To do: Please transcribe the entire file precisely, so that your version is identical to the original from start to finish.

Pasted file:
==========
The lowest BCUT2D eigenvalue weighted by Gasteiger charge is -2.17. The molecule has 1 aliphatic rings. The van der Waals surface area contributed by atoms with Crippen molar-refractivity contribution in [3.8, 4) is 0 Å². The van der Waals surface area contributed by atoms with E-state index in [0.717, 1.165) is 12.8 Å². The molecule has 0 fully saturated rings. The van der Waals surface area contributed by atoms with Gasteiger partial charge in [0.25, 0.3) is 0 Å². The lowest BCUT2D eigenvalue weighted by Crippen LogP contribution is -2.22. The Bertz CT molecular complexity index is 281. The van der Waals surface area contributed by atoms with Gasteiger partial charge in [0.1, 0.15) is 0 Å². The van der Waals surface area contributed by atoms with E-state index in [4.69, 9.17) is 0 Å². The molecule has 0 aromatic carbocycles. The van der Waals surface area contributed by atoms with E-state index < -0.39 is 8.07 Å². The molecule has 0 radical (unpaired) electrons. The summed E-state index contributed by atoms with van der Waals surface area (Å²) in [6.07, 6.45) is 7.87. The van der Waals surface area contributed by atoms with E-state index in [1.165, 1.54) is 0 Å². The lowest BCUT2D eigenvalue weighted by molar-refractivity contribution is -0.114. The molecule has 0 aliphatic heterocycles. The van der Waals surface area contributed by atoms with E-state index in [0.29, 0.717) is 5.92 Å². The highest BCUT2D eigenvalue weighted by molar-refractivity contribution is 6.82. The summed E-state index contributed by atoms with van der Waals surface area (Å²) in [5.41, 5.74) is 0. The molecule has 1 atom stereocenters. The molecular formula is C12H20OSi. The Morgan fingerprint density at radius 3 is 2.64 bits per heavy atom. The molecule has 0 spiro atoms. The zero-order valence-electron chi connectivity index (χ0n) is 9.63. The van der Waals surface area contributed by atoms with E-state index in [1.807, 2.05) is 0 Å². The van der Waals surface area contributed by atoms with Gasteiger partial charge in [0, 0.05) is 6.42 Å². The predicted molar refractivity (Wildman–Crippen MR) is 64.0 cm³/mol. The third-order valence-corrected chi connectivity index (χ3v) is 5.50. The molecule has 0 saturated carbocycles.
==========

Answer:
The lowest BCUT2D eigenvalue weighted by Gasteiger charge is -2.17. The molecule has 1 aliphatic rings. The van der Waals surface area contributed by atoms with Crippen molar-refractivity contribution in [3.8, 4) is 0 Å². The van der Waals surface area contributed by atoms with E-state index in [0.717, 1.165) is 12.8 Å². The molecule has 0 fully saturated rings. The van der Waals surface area contributed by atoms with Gasteiger partial charge in [0.25, 0.3) is 0 Å². The lowest BCUT2D eigenvalue weighted by Crippen LogP contribution is -2.22. The Bertz CT molecular complexity index is 281. The van der Waals surface area contributed by atoms with Gasteiger partial charge in [0.1, 0.15) is 0 Å². The van der Waals surface area contributed by atoms with E-state index in [4.69, 9.17) is 0 Å². The molecule has 0 aromatic carbocycles. The van der Waals surface area contributed by atoms with E-state index < -0.39 is 8.07 Å². The molecule has 0 radical (unpaired) electrons. The summed E-state index contributed by atoms with van der Waals surface area (Å²) in [6.07, 6.45) is 7.87. The van der Waals surface area contributed by atoms with E-state index in [1.165, 1.54) is 0 Å². The lowest BCUT2D eigenvalue weighted by molar-refractivity contribution is -0.114. The molecule has 0 aliphatic heterocycles. The van der Waals surface area contributed by atoms with E-state index in [0.29, 0.717) is 5.92 Å². The highest BCUT2D eigenvalue weighted by molar-refractivity contribution is 6.82. The summed E-state index contributed by atoms with van der Waals surface area (Å²) in [5.41, 5.74) is 0. The molecule has 1 atom stereocenters. The molecular formula is C12H20OSi. The Morgan fingerprint density at radius 3 is 2.64 bits per heavy atom. The molecule has 0 spiro atoms. The zero-order valence-electron chi connectivity index (χ0n) is 9.63. The van der Waals surface area contributed by atoms with E-state index in [1.807, 2.05) is 0 Å². The van der Waals surface area contributed by atoms with Gasteiger partial charge in [0, 0.05) is 6.42 Å². The predicted molar refractivity (Wildman–Crippen MR) is 64.0 cm³/mol. The third-order valence-corrected chi connectivity index (χ3v) is 5.50. The molecule has 0 saturated carbocycles.